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Place the crepe pan, again crucial for its metalware, into the oven to melt the cheese fully. To secure this pizza in the breakfast realm, an egg can be cracked over top and cooked until soft at this time. After pulling the pizza from the oven, the spatula is once more utilized to carefully move the pizza onto a cutting board. More toppings of tomato and finely chopped chives are added just before serving to keep their delicate textures intact.

 

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The pizza is pretty outstanding. The mix of cheeses (cheddar, monterey jack, mozzarella and cottage cheese) provides a medley of textures ranging from chewy to creamy. The gently-cooked onions offer a layer of extra flavor in each bite, the tomatoes pop with a subtle juiciness and the bountiful heaps of bacon on top and bacon fat throughout do not go unappreciated.

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As for wine, what better way to preserve the traditions of brunch than to pair this pizza with Champagne. All the grease and cream and fat of brunch dishes can easily be whisked away by refreshing bubbles and crisp acidity while more delicate mainstays like eggs are heightened by an equally light wine.

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Gosset – “Excellence,” Brut, Champagne, NV, the entry-level offering of the house, is the most complexity needed when brunching. There are hints of limestone and toasty brioche in the glass, and while there is a muskiness in the wine that mirrors the earthy elements in the pizza, the aromas do not inspire much reflection. It’s thoroughly enjoyable without the pressure of having to talk tablemates out of adding a splash of orange juice.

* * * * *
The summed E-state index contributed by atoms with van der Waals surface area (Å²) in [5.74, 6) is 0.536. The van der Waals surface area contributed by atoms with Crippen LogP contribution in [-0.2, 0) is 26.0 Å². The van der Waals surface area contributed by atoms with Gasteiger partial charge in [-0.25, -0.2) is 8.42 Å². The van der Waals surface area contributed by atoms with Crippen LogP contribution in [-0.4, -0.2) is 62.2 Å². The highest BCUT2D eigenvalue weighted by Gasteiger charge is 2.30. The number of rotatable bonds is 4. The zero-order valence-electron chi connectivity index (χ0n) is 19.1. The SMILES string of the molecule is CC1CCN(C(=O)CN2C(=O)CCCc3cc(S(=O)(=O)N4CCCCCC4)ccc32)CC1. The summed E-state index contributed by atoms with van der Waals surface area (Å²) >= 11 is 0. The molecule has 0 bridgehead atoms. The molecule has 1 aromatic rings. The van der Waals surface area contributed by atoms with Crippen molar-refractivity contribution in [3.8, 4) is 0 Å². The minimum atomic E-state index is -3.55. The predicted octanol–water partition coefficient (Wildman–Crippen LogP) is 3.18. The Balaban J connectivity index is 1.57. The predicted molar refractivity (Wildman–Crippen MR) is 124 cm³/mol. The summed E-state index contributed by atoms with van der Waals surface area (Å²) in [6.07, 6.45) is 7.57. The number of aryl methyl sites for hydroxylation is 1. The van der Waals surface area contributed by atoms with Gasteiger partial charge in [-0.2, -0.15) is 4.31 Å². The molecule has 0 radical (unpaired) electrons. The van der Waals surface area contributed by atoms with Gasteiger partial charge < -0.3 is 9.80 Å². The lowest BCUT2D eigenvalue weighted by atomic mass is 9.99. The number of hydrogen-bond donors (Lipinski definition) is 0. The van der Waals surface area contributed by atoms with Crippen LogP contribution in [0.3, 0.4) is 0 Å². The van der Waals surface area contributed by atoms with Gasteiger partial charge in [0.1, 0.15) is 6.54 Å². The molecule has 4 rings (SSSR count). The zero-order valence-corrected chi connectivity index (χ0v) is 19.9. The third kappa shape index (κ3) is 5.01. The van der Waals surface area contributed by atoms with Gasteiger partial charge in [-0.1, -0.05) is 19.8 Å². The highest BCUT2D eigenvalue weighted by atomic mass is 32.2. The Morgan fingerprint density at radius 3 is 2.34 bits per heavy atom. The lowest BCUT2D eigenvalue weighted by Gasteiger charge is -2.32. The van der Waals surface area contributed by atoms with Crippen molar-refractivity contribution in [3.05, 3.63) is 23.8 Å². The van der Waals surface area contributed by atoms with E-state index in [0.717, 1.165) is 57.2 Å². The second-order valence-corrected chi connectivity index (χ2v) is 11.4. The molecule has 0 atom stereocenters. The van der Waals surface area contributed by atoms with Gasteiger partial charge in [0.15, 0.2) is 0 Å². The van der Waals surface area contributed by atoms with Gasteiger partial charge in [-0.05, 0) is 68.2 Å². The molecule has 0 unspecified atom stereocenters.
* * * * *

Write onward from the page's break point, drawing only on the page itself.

For those who indulge in this brunchtime combo, consider keeping sour cream close by for a truly hedonistic experience.

favorites of lately: June

ahi poke5. ahi poke: A refreshing summer snack best featured at Chris’ Ono Grinds, though the ambiance at Common Theory is also worth the trek.
quince paste
4. quince paste: A magic cheese accompaniment making even the less-scrumptious styles a revived treat.
común
3. Común: Dishes here are electric with flavor, a notch below the extreme levels of cracked out cuisine as embraced by Puesto. Intensely delicious food without gambling with peoples’ insanity. The downtown J Street line-up is becoming an ever-more tempting crawl.
duck
2. duck: Indulged heavily in a cherished pastime of engulfing all manner of duck. Many personal favorites contributed to collection such as Bahn Thai’s #19 red curry duck and Jayne’s duck confit salad. Meanwhile, sous vide duck breast made its way into my repertoire as the next step in new culinary delights.
sous vide experiments
1. sous vide: A revival in experimentation has the majority of our meals revolving around what is essentially a fancy modern crockpot.
BONUS: pizza & wine of the month
davanti'spizza: Spicy sausage & rapini happy hour pizza from Davanti’s is a reliable Del Mar escape from traffic and other torments of the area
radikon
wine: Radikon – “S,” Pinot Grigio, Fruili-Guilia, Italy 2010 ($36) is a vibrant copper-colored Pinot Grigio that falls into small but polarizing category of orange wine, a style drawing deep color expression from the skins of white grapes. Each sip comes with a jolting acidity emphasized by a piercing minerality and tart cherries. It’s as good as it is geeky.